Last week, Japan marked the eighth anniversary of the catastrophic earthquake and tsunami that hit the country in 2011, leaving more than 18,000 people dead or unaccounted for and triggering the Fukushima nuclear disaster, one of the worst nuclear accidents in modern history. A moment of silence was observed across the country at 2:46 p.m. on March 11, the time the earthquake struck. Sports teams interrupted their practice to pray for the souls of those who perished. “We must never let the valuable lessons that we have learned from the enormous damage caused by the disaster to fade away,” Prime Minister Shinzo Abe said at a commemorative ceremony.
The following day, three former executives of the Tokyo Electric Power Corporation, or TEPCO—which operated the Fukushima Daiichi Nuclear Power Plant when it took a direct hit from the tsunami—entered the district courthouse in Tokyo for the final day of their trial. They reiterated pleas of “not guilty” in response to charges of criminal negligence in connection with the Fukushima nuclear disaster. The prosecution is requesting that each defendant serve five years in prison.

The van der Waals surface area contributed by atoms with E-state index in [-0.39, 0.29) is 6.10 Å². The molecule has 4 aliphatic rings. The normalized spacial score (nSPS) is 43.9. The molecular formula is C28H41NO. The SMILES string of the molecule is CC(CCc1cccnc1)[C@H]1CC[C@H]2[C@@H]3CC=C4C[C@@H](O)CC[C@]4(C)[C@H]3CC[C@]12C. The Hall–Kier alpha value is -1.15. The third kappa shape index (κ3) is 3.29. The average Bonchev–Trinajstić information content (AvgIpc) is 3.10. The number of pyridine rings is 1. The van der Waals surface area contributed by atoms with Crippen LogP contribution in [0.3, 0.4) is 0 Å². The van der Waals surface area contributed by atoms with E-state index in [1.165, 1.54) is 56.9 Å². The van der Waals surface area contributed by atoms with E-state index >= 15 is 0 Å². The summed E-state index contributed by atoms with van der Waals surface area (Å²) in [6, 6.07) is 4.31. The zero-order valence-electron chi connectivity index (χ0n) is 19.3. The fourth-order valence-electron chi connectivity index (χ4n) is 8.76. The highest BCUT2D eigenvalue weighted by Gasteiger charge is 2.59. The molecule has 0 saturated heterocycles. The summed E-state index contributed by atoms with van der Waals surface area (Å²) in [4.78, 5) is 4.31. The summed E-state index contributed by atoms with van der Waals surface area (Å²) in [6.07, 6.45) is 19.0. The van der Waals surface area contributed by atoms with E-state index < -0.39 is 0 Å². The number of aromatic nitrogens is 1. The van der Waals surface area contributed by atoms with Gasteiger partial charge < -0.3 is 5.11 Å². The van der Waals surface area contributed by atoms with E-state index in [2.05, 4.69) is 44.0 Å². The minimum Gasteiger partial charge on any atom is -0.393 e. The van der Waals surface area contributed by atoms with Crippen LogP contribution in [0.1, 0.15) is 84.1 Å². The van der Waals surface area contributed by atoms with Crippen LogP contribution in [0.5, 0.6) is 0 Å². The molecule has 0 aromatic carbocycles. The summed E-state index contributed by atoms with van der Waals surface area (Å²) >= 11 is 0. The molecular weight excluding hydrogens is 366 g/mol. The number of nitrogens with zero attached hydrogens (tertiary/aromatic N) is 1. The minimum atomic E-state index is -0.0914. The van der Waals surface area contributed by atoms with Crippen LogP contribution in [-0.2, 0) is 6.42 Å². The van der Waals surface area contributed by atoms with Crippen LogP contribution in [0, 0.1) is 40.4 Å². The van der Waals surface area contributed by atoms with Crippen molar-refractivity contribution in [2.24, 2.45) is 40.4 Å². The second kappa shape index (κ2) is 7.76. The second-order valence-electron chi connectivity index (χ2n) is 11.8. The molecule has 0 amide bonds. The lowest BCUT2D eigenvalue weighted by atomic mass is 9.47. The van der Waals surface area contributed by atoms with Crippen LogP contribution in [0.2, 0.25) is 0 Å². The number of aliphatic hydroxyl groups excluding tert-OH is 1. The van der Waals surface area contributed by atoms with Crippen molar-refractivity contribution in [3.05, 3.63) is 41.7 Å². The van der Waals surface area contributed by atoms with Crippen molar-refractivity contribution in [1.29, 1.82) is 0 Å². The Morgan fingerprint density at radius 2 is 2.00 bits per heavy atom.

The case has garnered attention in Japan partly for the unusual circumstances that led to it. Initially, the Tokyo Public Prosecutors Office twice declined to issue indictments. But an inquest panel, a mechanism by which aggrieved plaintiffs can try to force a trial, rejected those decisions, ensuring the case would be heard. At its heart, though, the TEPCO trial is a test of whether the Japanese system of justice can live up to Abe’s lofty exhortation: to preserve the lessons of one of the worst nuclear accidents in modern history by holding accountable those who failed to prevent it.